The spirit of entrepreneurship thrives locally and nationally

I watched a four-part series titled The Men Who Built America on the History Channel recently, and was fascinated.

Andrew Carnegie, J.P. Morgan, John D. Rockefeller, Cornelius Vanderbilt and Henry Ford were five men who literally built modern America. All were entrepreneurs. Their monetary wealth was beyond comprehension to most people. They made more than they could ever spend. Their vision to do more to make and build more so the public can be better served was amazing to see. All were fierce competitors. They wanted to outsmart, outbuild and create more wealth than the others.

 

WHAT WAS SO fascinating to me is that each did build on one another, in terms of creating and visualizing the “next big thing” the human population needed to move forward.

I heard in another documentary on the same channel – America, the Story of Us – that in 1840 the word “millionaire” was invented by an entrepreneur.

Watching the fascination of J.P. Morgan and his invited guests one evening, when the electric light switch was turned on in the first house in America, was pretty cool to see. We have all experienced electricity when walking into our homes or places of business. But in the 1800s, that was a very big deal.

Rockefeller was known for oil. He founded the Standard Oil Co.

Carnegie was known for steel.

Morgan was known for his domination in the financial and banking industry.

Vanderbilt was known for railroads and shipping.

Ford was known for building a vehicle that the common man could afford to purchase – the Model T.

Each of these men built their massive empires, but kept their eyes on the others, while constantly looking for an edge. Yet, all were connected because one industry couldn’t function effectively and efficiently without the other. And America was built as a result. If you haven’t seen the series, which is available on DVD, I highly recommend it.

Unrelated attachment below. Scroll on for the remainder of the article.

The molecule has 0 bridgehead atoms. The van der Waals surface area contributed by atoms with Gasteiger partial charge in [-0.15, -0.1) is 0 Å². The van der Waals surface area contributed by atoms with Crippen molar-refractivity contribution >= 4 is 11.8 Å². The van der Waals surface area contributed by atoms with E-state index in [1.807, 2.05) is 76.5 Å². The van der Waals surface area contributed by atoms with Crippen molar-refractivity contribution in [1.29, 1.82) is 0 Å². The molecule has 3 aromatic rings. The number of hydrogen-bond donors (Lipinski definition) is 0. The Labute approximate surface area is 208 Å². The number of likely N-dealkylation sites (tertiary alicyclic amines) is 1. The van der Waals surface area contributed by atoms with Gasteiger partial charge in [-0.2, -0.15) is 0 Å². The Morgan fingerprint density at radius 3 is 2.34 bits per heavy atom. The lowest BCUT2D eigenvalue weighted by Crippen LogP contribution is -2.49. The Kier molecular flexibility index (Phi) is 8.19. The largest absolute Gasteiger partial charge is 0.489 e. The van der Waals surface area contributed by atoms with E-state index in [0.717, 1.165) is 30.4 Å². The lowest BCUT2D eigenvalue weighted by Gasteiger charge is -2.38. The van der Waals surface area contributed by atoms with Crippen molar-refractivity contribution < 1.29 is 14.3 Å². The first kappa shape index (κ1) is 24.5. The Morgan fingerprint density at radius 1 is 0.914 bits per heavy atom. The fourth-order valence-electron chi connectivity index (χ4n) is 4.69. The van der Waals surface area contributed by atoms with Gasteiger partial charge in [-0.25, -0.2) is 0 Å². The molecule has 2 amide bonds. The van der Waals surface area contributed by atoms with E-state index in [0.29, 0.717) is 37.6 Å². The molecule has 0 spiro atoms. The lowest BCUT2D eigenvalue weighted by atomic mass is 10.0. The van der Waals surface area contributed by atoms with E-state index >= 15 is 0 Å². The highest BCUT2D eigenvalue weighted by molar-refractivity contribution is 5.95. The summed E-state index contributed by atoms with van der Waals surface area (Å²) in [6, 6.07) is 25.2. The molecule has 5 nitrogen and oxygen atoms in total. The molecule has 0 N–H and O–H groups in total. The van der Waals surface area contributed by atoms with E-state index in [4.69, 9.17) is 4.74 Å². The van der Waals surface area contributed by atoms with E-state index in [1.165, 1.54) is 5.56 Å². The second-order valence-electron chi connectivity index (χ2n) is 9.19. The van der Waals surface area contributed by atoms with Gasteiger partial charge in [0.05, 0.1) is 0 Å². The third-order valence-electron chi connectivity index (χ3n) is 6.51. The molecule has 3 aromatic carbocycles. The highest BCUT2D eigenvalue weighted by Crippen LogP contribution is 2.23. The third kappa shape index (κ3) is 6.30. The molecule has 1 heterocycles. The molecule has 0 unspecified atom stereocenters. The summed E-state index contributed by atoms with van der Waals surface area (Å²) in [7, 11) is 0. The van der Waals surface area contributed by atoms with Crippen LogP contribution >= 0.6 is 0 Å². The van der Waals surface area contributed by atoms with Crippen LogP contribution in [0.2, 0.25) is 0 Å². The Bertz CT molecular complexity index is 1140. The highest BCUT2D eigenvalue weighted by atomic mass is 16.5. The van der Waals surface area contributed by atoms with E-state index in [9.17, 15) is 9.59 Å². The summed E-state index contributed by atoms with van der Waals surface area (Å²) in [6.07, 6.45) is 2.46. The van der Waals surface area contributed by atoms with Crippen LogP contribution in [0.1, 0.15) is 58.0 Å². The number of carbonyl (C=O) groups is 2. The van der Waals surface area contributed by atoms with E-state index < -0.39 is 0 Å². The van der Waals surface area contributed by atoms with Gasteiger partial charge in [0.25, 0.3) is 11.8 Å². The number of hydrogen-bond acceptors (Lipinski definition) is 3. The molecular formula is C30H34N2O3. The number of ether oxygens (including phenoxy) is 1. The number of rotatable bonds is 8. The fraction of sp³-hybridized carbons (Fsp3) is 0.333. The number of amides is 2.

The Augusta region has more than 10,000 small businesses that represent every corner of commerce you can imagine. According to the U.S. government, small businesses historically have provided more than 50 percent of all jobs and 64 percent of all net new jobs. Small businesses especially are crucial in inner cities, where they make up 99 percent of all establishments and 80 percent of all jobs.

 

THE REALITY, however, is that half of small businesses fail within the first five years of start-up. There are many reasons for that. But what is encouraging to me is that many of those failed businesses will regroup and try again. And then there are people who do not allow that statistic to stop them from starting businesses themselves.

I salute the efforts of people who take the risk in starting businesses. They are opening up all around the city. Have you noticed? Unfortunately, some people focus so much on the boarded-up buildings or others that have been closed for some time, rather than championing the new businesses opening up next door. I believe in looking at the glass as half-full instead of half-empty. And I’m not insensitive to the fact that we have much work to do when it comes to small-business economic development.

There are so many resources for small businesses, and many of them can be found at www.sba.gov and www.mbda.gov. Locally we have the Augusta Metro Chamber of Commerce, the University of Georgia Small Business Development Center, SCORE (formerly the Service Corps of Retired Executives) and the Georgia Tech Procurement Assistance Center. Augusta-Richmond County has a Small Disadvantaged Business Enterprise Department. Some of our area lending institutions advertise they are small-business lenders.

According to a research commissioned by American Express in 2012, female entrepreneurs increased by 34 percent over the past 15 years. I was very pleased to see that Georgia ranks No. 2 in the top 10 states for female entrepreneurs.